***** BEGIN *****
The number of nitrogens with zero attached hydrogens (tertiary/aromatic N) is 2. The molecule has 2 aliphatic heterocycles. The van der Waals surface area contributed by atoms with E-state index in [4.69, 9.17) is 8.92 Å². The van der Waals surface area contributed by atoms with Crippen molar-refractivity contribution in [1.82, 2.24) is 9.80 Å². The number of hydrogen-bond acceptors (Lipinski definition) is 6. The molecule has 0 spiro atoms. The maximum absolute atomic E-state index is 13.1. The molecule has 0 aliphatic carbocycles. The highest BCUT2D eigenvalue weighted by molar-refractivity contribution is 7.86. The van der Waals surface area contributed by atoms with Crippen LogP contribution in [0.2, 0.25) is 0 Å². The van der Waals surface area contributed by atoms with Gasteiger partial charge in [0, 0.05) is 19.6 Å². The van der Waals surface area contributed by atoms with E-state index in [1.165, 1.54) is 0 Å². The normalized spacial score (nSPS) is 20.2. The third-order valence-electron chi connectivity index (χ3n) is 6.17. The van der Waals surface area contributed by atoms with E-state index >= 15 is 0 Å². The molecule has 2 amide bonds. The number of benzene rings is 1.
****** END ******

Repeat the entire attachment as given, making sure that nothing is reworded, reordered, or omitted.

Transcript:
The number of nitrogens with zero attached hydrogens (tertiary/aromatic N) is 2. The molecule has 2 aliphatic heterocycles. The van der Waals surface area contributed by atoms with E-state index in [4.69, 9.17) is 8.92 Å². The van der Waals surface area contributed by atoms with Crippen molar-refractivity contribution in [1.82, 2.24) is 9.80 Å². The number of hydrogen-bond acceptors (Lipinski definition) is 6. The molecule has 0 spiro atoms. The maximum absolute atomic E-state index is 13.1. The molecule has 0 aliphatic carbocycles. The highest BCUT2D eigenvalue weighted by molar-refractivity contribution is 7.86. The van der Waals surface area contributed by atoms with Crippen LogP contribution in [0.2, 0.25) is 0 Å². The van der Waals surface area contributed by atoms with Gasteiger partial charge in [0, 0.05) is 19.6 Å². The van der Waals surface area contributed by atoms with E-state index in [1.165, 1.54) is 0 Å². The normalized spacial score (nSPS) is 20.2. The third-order valence-electron chi connectivity index (χ3n) is 6.17. The van der Waals surface area contributed by atoms with E-state index >= 15 is 0 Å². The molecule has 2 amide bonds. The number of benzene rings is 1.